3. I have seen people put some Cheerios in the bath. Put piggy I. And let him eat them while you get him wet

  7. Hello! I love your blog!!! I have never care much about pets!!! Dog , cats ect.. We have had them before but nit really into them but OMG! Last week i got a 4 wk old juliana pig !!!! And im in love with him❤️❤️❤️ My concern is this: What color and what texture should his feces be like????? When we got him he was pooping small blackish pieces!! Now it has turn into long and sometimes like a long feces made up with little balls!! Its a little beige kind of color we are feeding him goat milk, oatmeal, water…. Thank you in advance.

    1. Thanks for your kind comments about the site! Your question is one I’m not an expert on, so I recommend checking with your vet. With Oscar, some of the changes in shape seem to depend on how hydrated he is. What I can tell you is that the beige color is not consistent with our experience, and my guess is it’s due to the diet you mentioned. Oscar was 5 weeks old when he came home and has been on Mazuri Mini Pig pellets since then, which we’ve been happy with so far. I’m definitely not a mini pig nutrition expert so maybe your pig’s diet is fine, but I recommend talking to your vet to make sure your piglet is getting all of the nutrition he needs, especially with the bathroom changes.

  8. Hi! My sister and I are owners of two mini pot belly pigs Angelica and Paisley Marie. Paisley Marie is my pig and I find that she has a hard time sleeping at night. She’ll sleep and wake up in the middle of the night and start fussing. Well tonight I decide to let Angelica sleep with her after she started fussing. Anything I can do to make sure she doesn’t wake up in the middle of the night? She doesn’t want to sleep without her sister.

    1. Hi Barbara! The first thing is just to make sure Paisley Marie is comfortable at night, with space and blankets. Oscar has always slept in his crate, and he seems to really like it in there. We have a little bed in there for him, and always at least one extra blanket. He likes to be tucked in at night with his blanket put over him, and he seems to be happy that way and sleeps well throughout the night. One idea is to warm up a blanket for Paisley Marie before bed to see if that helps her settle down before she sleeps. Some other owners have had luck putting their mini pig in a small room (like a bathroom) with a gate at night so that their pig doesn’t keep them awake during the night. If Paisley Marie is really young, it might just take her a while to adjust to sleeping on her own, so hopefully once she becomes more adjusted and comfortable, she’ll start sleeping better throughout the night. As long as she’s comfortable and doesn’t have to potty or anything like that, I would resist giving her attention when she’s fussy at night so that she doesn’t start fussing to get attention. I think it’s sweet that you and your sister both have mini pigs by the way! 🙂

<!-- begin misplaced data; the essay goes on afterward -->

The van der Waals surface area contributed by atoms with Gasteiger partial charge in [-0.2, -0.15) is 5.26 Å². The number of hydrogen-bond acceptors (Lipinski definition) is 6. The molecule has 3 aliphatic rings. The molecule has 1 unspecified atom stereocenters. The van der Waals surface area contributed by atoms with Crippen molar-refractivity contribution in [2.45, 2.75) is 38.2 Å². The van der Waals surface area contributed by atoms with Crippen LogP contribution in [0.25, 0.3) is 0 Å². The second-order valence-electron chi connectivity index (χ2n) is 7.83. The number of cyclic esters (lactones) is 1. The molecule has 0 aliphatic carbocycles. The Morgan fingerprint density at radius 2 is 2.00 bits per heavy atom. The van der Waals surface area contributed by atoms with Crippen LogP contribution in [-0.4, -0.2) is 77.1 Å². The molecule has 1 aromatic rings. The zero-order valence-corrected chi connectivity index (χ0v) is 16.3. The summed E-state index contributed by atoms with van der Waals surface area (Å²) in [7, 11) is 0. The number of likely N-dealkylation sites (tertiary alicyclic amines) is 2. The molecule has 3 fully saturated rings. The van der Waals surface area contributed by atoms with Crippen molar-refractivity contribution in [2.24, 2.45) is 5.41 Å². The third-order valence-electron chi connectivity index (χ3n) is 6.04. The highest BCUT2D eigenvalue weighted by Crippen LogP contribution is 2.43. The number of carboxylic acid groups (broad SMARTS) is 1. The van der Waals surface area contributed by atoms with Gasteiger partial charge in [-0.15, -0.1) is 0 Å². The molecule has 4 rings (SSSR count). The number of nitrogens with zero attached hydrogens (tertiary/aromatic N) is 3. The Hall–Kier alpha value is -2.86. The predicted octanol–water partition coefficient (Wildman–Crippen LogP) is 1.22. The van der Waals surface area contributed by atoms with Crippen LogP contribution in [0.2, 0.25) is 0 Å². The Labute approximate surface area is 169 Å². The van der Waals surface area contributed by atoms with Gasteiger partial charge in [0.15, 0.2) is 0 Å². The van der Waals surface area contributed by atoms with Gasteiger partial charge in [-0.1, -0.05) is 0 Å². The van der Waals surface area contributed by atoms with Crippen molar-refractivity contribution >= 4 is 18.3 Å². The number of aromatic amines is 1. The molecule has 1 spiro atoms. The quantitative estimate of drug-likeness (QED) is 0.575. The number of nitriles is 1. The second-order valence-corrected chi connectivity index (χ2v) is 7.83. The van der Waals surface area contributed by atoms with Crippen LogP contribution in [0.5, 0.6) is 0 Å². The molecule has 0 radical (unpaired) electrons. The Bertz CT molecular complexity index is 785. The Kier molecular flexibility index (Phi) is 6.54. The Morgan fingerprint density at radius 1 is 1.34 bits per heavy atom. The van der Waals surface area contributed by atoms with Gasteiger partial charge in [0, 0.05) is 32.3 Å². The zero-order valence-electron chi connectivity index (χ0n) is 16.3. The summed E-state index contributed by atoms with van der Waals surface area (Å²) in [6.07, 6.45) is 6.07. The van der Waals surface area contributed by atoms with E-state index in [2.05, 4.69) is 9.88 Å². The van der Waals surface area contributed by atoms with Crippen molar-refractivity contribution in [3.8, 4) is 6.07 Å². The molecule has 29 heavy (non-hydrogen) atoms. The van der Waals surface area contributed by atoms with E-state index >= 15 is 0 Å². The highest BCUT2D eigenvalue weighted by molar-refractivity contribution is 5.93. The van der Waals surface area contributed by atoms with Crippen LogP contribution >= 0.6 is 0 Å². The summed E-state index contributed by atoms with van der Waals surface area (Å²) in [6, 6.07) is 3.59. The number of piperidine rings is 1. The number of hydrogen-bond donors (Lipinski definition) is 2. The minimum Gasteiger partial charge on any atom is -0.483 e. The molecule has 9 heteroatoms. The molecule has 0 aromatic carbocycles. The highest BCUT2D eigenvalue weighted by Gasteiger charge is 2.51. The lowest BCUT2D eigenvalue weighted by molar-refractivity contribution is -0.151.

1. I used to leave my Elliot out because he slept through the night and if he didn’t, he went to his potty tray and back to his pillow.- the dogs pillow! Once he found out where I slept, He would sneak in my bed and then he couldn’t get off the bed fast enough to get to his wee wee box…now he sleeps in a small dog crate and he’s fine as long as he has a soft big blanket to cuddle in. He goes in when I go out to… just need a cheerio or two and he’s happy ❤️

  9. Hi I jst recently purchased a new baby Juliana mini pig 4 months old exact today and can’t seem to figure out how much Mazuri mini food I should be giving him, the table on the website is very confusing, is there anyway you could possibly help me out He weighs jst about 4 lbs or maybe I weighed him wrong. Feeling like a lost mommy pig I jst wanna give my baby Kevin the best

    1. Hi Janie! Food amounts are tough, especially when they’re young. As they get older and have settled into their weight more, it becomes much easier to eyeball their size and adjust their food amounts up and down as needed. That doesn’t help you for now, but I remember how stressed I was about Oscar’s food amounts when he was a baby, and now I feel much more confident about how much I need to feed him. When Oscar came home to us, he was 7 pounds and I think we were feeding him 1/2 cup pellets total each day (1/4 twice daily). I’m not exactly sure how that would translate for Kevin since he’s so tiny. If you haven’t already, I would take him to the vet and have him weighed just to make sure you have his correct weight for feeding and you can also see what your vet’s opinion is on the correct amount of food. Below is a link to my favorite website on feeding guidelines (ignore if that’s the one you were referring to being confusing), but it starts with 10 pounds and might not be helpful for you. If it were me, I would check with my vet and also with the breeder to see how much they recommend feeding Kevin.